By Joey Roulette
CAPE CANAVERAL, Fla (Reuters) – NASA is preparing to send a sample closer to the Sun than any other spacecraft has ventured, enduring wicked heat while zooming through the solar corona to study this outermost part of The stellar atmosphere that gives rise to the solar wind.
"To send a sample where you have not been before is ambitious send it to such brutal conditions is highly ambitious, "Nicola Fox, a project scientist from the Johns Hopkins University Applied Physics Laboratory, told a news conference on Friday.
Helios 2 , which in 1976 came within 27 million miles (43 million miles). By way of comparison, the average distance from the Sun for Earth is 93 million miles (150 million km).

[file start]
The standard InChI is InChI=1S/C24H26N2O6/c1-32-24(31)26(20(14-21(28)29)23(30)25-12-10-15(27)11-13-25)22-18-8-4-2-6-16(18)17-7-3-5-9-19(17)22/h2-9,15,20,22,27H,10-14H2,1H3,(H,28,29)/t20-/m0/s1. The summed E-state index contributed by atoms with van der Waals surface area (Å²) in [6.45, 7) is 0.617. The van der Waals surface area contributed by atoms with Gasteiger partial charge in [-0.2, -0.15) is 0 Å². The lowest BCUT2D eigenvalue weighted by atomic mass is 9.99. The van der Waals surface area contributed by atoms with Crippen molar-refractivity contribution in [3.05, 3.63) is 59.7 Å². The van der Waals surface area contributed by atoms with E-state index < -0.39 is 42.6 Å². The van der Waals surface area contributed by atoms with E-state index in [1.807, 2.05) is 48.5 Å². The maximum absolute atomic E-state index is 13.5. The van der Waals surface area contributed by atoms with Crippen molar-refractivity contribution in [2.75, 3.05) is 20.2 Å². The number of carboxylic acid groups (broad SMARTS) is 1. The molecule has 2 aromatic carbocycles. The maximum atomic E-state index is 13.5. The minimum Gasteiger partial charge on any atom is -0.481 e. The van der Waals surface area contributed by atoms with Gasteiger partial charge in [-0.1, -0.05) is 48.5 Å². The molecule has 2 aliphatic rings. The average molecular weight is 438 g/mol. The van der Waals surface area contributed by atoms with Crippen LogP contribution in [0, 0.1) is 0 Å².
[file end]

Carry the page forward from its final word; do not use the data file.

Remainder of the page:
The corona gives rise to the solar wind, a continuous flow of charged particles that permeates the solar system. Unpredictable solar winds cause disturbances in our planet's magnetic field and can havoc with communications technology on Earth.
"It's of fundamental importance for us to predict this space," said Alex Young, a solar scientist at NASA's Goddard Space Flight Center in Maryland.
NASA's Living With a Star program is the first major mission in the world.
Venus flybys over nearly seven years to steadily reduce its orbit around the Sun, using solar and magnetic fields, coronal plasma and energetic particles.
The sample, named after American solar astrophysicist Eugene Newman Parker, wants to survive a difficult heat and radiation conditions. 85 degrees Fahrenheit (29 degrees Celsius) even as the spacecraft faces down to nearly 2,500 degrees Fahrenheit (1,370 degrees Celsius) at its closest pass.
(Reporting by Joey Roulette, Editing by Will Dunham)